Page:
In the case of the Westerlies—a celebrated quartet featuring trumpeters Riley Mulherkar and Chloe Rowlands, and trombonists Andy Clausen and Willem de Koch—a general appreciation for unorthodox ensembles, brass or not, served as sound inspiration. “I give full credit to mentors we had coming up in Seattle, like Wayne Horvitz and Bill Frisell and Cuong Vu,” Mulherkar acknowledges. “They opened our eyes to the possibility of improvising musicians creating ensembles that may not look like a standard jazz [combo].” Horvitz’s Gravitas Quartet, matching the leader’s piano with Peggy Lee’s cello, Sara Schoenbeck’s bassoon, and Ron Miles’ cornet, was a particularly important lodestar. But it offered no guidance in terms of how to get down to (pardon the expression) brass tacks within the Westerlies’ unusual configuration. Trial and error—and some serious hard work—sorted that out.
“Our first rehearsal didn’t go well,” Mulherkar confesses with a laugh. “We were out of tune, we couldn’t figure out how to keep time with [the absence of] a rhythm section, and we didn’t have any music to play because there was nothing arranged for our instrumentation, so we had to try to arrange for ourselves. And it took years, really, to figure out everything, from what our timbre is to how we blend to how we play in tune, all the way to what we actually want to express in this formation and instrumentation.”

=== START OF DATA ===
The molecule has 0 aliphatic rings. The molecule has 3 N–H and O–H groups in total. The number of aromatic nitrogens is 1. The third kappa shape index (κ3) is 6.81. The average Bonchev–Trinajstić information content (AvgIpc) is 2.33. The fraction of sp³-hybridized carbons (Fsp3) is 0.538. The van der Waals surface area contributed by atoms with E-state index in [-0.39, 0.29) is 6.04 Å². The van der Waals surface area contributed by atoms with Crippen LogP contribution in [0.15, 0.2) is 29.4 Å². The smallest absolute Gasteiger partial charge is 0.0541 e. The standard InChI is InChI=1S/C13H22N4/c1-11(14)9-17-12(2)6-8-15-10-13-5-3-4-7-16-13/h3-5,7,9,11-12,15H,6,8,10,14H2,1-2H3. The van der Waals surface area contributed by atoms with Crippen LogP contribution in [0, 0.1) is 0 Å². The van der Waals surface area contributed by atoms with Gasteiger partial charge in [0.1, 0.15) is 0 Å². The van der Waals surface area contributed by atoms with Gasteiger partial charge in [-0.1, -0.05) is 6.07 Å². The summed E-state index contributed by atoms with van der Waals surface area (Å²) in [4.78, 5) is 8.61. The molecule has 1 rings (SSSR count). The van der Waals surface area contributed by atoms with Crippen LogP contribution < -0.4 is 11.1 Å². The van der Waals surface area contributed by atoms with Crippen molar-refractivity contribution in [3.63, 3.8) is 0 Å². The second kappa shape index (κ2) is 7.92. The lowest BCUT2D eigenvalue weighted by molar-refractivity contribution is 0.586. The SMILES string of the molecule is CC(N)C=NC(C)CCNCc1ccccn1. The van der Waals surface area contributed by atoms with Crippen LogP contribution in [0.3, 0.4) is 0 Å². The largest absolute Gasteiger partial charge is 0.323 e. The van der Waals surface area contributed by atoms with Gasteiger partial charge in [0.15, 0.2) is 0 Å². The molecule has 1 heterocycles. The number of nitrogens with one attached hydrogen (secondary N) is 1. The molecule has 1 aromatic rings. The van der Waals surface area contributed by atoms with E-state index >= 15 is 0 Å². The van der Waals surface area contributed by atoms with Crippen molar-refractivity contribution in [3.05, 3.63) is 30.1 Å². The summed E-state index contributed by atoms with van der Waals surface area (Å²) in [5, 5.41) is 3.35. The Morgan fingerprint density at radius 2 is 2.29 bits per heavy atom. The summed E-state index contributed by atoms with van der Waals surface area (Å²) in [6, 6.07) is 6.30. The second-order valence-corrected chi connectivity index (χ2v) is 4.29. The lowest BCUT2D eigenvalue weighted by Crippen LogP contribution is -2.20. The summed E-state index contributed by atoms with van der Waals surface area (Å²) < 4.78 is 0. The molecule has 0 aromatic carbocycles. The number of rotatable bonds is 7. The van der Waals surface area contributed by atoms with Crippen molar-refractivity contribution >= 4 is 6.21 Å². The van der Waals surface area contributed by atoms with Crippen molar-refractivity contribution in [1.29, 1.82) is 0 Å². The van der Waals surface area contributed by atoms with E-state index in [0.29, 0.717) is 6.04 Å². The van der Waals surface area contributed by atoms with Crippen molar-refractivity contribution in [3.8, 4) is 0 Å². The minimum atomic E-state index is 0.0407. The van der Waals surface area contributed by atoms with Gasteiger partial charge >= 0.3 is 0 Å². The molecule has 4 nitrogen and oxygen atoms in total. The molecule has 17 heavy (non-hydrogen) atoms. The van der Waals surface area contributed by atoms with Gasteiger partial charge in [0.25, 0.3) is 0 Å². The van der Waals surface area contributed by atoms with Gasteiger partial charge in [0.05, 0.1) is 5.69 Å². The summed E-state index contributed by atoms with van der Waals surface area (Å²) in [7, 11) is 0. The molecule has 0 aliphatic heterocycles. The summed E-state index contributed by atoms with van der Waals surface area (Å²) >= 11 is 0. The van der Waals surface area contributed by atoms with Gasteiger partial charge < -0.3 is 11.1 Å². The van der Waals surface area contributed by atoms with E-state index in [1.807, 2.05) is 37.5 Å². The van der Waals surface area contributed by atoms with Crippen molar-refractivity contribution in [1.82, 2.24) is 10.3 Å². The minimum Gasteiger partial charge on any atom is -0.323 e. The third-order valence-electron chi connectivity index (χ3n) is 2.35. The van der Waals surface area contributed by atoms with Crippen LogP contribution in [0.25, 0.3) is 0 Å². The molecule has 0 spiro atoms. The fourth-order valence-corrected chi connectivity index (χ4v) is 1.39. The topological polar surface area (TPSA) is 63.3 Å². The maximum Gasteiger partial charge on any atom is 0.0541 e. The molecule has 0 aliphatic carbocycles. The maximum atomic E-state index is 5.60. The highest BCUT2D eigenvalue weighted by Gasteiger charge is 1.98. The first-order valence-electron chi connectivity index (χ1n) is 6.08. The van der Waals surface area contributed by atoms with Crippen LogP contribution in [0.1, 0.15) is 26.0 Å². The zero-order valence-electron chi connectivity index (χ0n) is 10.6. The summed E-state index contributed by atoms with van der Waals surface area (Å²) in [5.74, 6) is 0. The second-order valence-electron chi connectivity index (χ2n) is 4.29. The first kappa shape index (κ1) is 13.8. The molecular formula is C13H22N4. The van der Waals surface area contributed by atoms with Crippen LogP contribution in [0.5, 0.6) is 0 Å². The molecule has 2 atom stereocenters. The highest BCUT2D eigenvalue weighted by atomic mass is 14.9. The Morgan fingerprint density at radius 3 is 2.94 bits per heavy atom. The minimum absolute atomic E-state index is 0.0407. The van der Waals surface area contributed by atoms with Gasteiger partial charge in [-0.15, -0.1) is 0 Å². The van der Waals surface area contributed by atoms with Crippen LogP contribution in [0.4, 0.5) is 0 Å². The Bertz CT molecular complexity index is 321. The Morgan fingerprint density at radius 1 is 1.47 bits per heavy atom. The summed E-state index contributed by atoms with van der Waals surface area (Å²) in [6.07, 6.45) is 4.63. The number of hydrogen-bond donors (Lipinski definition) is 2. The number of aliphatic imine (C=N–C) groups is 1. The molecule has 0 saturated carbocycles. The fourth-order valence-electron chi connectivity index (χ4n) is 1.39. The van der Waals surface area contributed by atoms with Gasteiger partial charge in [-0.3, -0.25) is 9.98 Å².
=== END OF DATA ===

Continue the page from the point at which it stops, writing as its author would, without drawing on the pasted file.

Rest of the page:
“About an hour into a rehearsal, everybody was trying to get the blood back into their lips.” – Bob Stewart on playing with Lester Bowie’s Brass Fantasy
A founding member of the No BS! Brass Band, touring tubist with Lucky Chops, and bass trumpet player with his own Bone Apple Tea Brass outfit, bass trombonist Dr. Reginald Chapman has learned quite a bit about this subject through his studies, doubles, and travels. During the course of a lengthy conversation, he touches on numerous concerns: the importance of fundamentals and foundational texts, the colloquial/“in-the-room” approach for piecing together brass band music, the need to develop a broad skill set and find comfort in pivoting, and the history (and importance) of low brass players writing their own way into the scene, to name a few. But sweeping all of that aside, and expressing what all of these artists explicitly or implicitly note, Chapman points out that the real challenge is resisting the pull of expectation: “I think the hardest part as a brass player is fighting the status quo, what you think you’re supposed to [adhere] to. You just need the courage to do what you want. The truth is, there are no rules. And it’s hard to fight that [fixed mindset]. What’s beautiful about the brass band world is that having your own voice is important.”
Besides the groups mentioned in this piece—Substructure, Gravity, Lester Bowie’s Brass Fantasy, Bonegasm, the Westerlies, the No BS! Brass Band, and Bone Apple Tea Brass—other ensembles featuring unusual lineups of brass instruments include the Matteson-Phillips Tubajazz Consort, the U.K.’s Riot Jazz Brass Band, and the University of Illinois Jazz Trombone Ensembles, led by Jim Pugh.